Reprinted from the August 1998 Sierra Club Yodeler, newspaper of the SF Bay Chapter with generous permission from editor Don Forman. Dr. Ertter, Curator of Western North American Flora at the University and Jepson Herbaria, frequent Yerba Buena Chapter speaker and active Albany Hill site steward, talks about an ideal way to think globally and act locally.
Wander around the various parks and open spaces of the San Francisco Bay Area, and the odds are increasingly high that you will encounter groups of individuals pulling up plants by the roots and building piles of wilting vegetation. Some plants are clearly “weeds,” but many others comprise the showiest displays of “wild” flowers and shrubs, leaving an unsightly swath of bare ground and dying plants in their wake. But before you seek out a ranger and report this apparent vandalism, strike up a conversation. Chances are you have just stumbled across a dedicated band of community site stewards, the front line “army” engaged in protecting the Bay Area’s unique natural heritage from an onslaught of devastating invaders.
As human residents of the San Francisco Bay Area, we smugly appreciate our good fortune in living in one of the most favorable climates in the world: mild winters, moderate summers, diverse topography, year-round hiking in redwoods and on ridges. It should therefore not come as a surprise to learn that this same diversity of favorable microclimates also fosters a world class diversity of plants and animals, many of which occur nowhere else.
And a diversity which we are still learning about: new plants and animals (mostly insects) are still being discovered in the counties that surround San Francisco Bay.
Even before the hamlet of Yerba Buena covered the vast sand dunes to become San Francisco, or the East Bay flatlands disappeared under residential communities, many of the species that occur here would have qualified as globally rare. Some are now potentially extinct (e.g., the Mount Diablo buckwheat), while others hang on to continued existence by a toehold. Of potentially greater significance to global biodiversity, however, is the incremental bleeding away of the bulk of species that aren’t in the limelight: individual by individual, population by population. Even more insidious, much of this erosion is occurring in those areas we think are “protected”: regional parks, open spaces, wildlife refuges. Already reduced to islands by the loss of surrounding habitat to development, these fragments of the Bay Area’s natural heritage are under siege.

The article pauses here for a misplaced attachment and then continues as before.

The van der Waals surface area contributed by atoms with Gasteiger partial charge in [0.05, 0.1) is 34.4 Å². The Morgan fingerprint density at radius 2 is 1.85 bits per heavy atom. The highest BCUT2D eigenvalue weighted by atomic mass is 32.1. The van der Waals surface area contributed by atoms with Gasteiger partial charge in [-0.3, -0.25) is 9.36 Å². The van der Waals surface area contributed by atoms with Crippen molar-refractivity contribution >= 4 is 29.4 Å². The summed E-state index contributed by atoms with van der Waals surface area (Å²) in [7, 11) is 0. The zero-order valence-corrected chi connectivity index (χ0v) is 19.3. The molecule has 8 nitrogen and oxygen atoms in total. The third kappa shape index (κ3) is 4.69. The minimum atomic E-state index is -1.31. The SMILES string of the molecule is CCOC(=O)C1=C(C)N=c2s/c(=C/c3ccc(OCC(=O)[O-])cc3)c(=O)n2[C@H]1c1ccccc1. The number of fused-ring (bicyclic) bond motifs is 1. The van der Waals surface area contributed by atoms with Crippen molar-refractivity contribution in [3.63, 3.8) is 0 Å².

The prime culprits are organisms that have been brought to the Bay Area by human activities, either by accident or intentionally. Among the most insidious are the ornamental plants that add such vibrant color to Bay Area gardens. Alas, many of these lovely plants from other parts of the world have overstepped their welcome and made themselves at home, often at the expense of our unique natural heritage. This is not always apparent at first, and there are indeed numerous non-indigenous species that (at least thus far) seem to be benign supplements to local biodiversity.
Others, however, earn the epithet of “non-indigenous pest plant” by gradually displacing all other species at a site. What begins as a selection of colorful novelties added to a drab slope (at least to the untrained eye) can easily become a monoculture of iceplant or an impenetrable thicket of broom. And the delightful diversity of indigenous plants, many of which grow nowhere except coastal California, have disappeared from yet one more fragment of their former realm. And with the plants go any mammals, birds, insects, and other forms of life that depend on exactly those plants or the habitat they create.
One might ask, given our relatively dismal track record to date on ecosystem management, “Who are humans to decide which species have a right to be here and which not?” The answer involves ethical components, primarily responsibility and reparation. Humans are responsible for bringing non-indigenous pest plants to California, which gives us not only the right but the obligation to try to keep them from doing harm to that which was already here, especially that which occurs nowhere else.
The reasons for the lopsided advantage held by non-indigenous pest plants are complex. In general, these same plants were harmonious members of their original communities, part of a complex web of interactions with other species in that area. However, the various pathogens and predators that kept them in check in their homelands have been left behind, allowing a population explosion out of balance with their new surroundings.
Control efforts often accordingly include a biocontrol component: the deliberate searching out and introduction of pathogens and predators that can bring the pest plant back into balance. This, however, is an expensive and tricky business, with prolonged testing necessary to determine if the potential biocontrol agent is specific to the targeted pest plant, or if it will also attack indigenous or agricultural plants. Herbicides, although often an essential part of the “integrated pest management” toolbox, are also potentially hazardous, frequently mis- and over-used, and accordingly controversial.